“TIMAEUS: Why did the Creator make the world?…He was good, and therefore not jealous, and being free from jealousy he desired that all things should be like himself. Wherefore he set in order the visible world, which he found in disorder. Now he who is the best could only create the fairest; and reflecting that of visible things the intelligent is superior to the unintelligent, he put intelligence in soul and soul in body, and framed the universe to be the best and fairest work in the order of nature, and the world became a living soul through the providence of God.
In the likeness of what animal was the world made?—that is the third question…The form of the perfect animal was a whole, and contained all intelligible beings, and the visible animal, made after the pattern of this, included all visible creatures.
Are there many worlds or one only?—that is the fourth question…One only. For if in the original there had been more than one they would have been the parts of a third, which would have been the true pattern of the world; and therefore there is, and will ever be, but one created world. Now that which is created is of necessity corporeal and visible and tangible,—visible and therefore made of fire,—tangible and therefore solid and made of earth. But two terms must be united by a third, which is a mean between them; and had the earth been a surface only, one mean would have sufficed, but two means are required to unite solid bodies. And as the world was composed of solids, between the elements of fire and earth God placed two other elements of air and water, and arranged them in a continuous proportion—
fire:air::air:water, and air:water::water:earth,
and so put together a visible and palpable heaven, having harmony and friendship in the union of the four elements; and being at unity with itself it was indissoluble except by the hand of the framer. Each of the elements was taken into the universe whole and entire; for he considered that the animal should be perfect and one, leaving no remnants out of which another animal could be created, and should also be free from old age and disease, which are produced by the action of external forces. And as he was to contain all things, he was made in the all-containing form of a sphere, round as from a lathe and every way equidistant from the centre, as was natural and suitable to him. He was finished and smooth, having neither eyes nor ears, for there was nothing without him which he could see or hear; and he had no need to carry food to his mouth, nor was there air for him to breathe; and he did not require hands, for there was nothing of which he could take hold, nor feet, with which to walk. All that he did was done rationally in and by himself, and he moved in a circle turning within himself, which is the most intellectual of motions; but the other six motions were wanting to him; wherefore the universe had no feet or legs.”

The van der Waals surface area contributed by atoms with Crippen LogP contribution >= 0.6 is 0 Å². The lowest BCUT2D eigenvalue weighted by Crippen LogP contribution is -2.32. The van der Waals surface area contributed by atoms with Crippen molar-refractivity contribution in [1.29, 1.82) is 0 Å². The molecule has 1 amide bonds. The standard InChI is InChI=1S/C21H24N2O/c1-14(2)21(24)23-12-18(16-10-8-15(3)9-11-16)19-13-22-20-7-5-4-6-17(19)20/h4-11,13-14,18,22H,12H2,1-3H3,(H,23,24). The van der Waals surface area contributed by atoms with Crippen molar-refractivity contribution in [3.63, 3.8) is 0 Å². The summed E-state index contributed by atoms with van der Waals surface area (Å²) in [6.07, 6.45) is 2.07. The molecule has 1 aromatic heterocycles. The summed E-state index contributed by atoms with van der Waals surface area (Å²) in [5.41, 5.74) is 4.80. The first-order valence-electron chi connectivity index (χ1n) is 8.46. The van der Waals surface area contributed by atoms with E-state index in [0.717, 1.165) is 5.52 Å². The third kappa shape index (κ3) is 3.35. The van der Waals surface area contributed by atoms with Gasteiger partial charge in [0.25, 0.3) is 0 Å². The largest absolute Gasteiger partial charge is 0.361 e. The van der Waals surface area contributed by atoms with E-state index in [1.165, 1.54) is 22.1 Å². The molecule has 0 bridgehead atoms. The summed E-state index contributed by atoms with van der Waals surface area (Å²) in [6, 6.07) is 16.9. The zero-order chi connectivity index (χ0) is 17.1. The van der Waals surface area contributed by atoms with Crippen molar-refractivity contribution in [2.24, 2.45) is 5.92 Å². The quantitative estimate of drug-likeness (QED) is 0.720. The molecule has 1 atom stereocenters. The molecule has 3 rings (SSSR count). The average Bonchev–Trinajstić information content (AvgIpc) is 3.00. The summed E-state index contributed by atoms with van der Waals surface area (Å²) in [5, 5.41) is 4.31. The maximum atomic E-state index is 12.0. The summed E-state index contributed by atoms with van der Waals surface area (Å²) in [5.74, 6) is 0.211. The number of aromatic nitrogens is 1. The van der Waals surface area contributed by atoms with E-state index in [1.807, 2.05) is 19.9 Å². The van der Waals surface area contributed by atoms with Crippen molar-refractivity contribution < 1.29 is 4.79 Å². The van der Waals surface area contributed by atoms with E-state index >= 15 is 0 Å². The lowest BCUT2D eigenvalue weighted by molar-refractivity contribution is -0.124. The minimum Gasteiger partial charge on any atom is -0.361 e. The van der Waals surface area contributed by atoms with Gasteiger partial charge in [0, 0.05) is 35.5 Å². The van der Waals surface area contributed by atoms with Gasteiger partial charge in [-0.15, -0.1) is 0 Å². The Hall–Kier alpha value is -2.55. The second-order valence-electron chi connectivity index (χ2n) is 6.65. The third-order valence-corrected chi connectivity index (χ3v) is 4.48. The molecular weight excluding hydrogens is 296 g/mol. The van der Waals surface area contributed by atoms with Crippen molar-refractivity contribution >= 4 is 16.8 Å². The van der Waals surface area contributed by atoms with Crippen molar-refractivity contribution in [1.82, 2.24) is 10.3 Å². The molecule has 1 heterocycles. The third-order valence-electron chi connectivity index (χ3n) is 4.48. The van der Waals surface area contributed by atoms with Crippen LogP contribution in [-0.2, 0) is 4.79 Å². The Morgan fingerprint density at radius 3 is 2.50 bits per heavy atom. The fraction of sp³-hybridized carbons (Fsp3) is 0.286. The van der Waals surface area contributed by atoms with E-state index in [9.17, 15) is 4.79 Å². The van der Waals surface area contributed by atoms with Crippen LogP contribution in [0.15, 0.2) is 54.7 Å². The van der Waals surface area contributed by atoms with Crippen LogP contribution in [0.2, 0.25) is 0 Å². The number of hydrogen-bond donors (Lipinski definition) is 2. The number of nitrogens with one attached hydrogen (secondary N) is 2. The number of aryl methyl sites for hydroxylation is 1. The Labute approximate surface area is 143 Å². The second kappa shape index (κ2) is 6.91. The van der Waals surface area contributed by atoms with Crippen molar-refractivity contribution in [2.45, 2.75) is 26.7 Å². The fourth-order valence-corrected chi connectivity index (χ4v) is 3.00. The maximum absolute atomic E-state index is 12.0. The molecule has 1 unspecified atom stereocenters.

TIMAEUS by Plato Translated by Benjamin Jowett, Introduction, Section 1
I am very familiar with this construction for it was the construction of my Philosophical master, a Christian Platonist, Gordon Clark, when I was still a Christian. The Works of Gordon Haddon Clark, Vol 1, ed. John Robbins, A Christian View of Men and Things, (Unicoi, TN: The Trinity Foundation, 2005), pg. 224-225 – VII Philosophy of Knowledge- A Theistic World:
“Is all this any more than the assertion that there is an eternal, immutable Mind, a Supreme Reason, a personal, living, God? The truth or propositions that may be known are the thoughts of God, the eternal thought of God. And insofar as man knows anything he is in contact with God’s mind. Since, further, God’s mind is God we may legitimately borrow the figurative language, of not the precise meaning, of the mystics and say, we have a vision of God…The world of physics drops into the secondary position of stage scenery, and instead of picturing little hard pellets, the Christian view emphasizes a world of spirits or persons, or minds. The Apostle Paul said that in God we all live and move and have our being…God is the ‘place’ of Spirits…The Divine Mind …encloses or surrounds all others penetrates them completely…There is some affinity between this view of the world and contemporary Personalism in that the basic categories are mental and that personality and history are emphasized above the corporeal and mechanical but the differences transcend the superficial similarity. The Christian view differs from the various forms of Personalism in refusing to equate the physical world with the eternal consciousness of God. But more especially it differs in its concept of the Person who ‘includes’ all others and of his relation to them…The other persons are brought into being by fiat; they are completely and in every respect dependent on God but God is completely and in every respect independent of them.”
The correction I have received since leaving the Christian Church is that I am energized by the breath of life, not that I am essentially a spark of divinity. Thus, should Pal’s words be understood and not in the Pantheist structure Clark and Timaeus are proposing.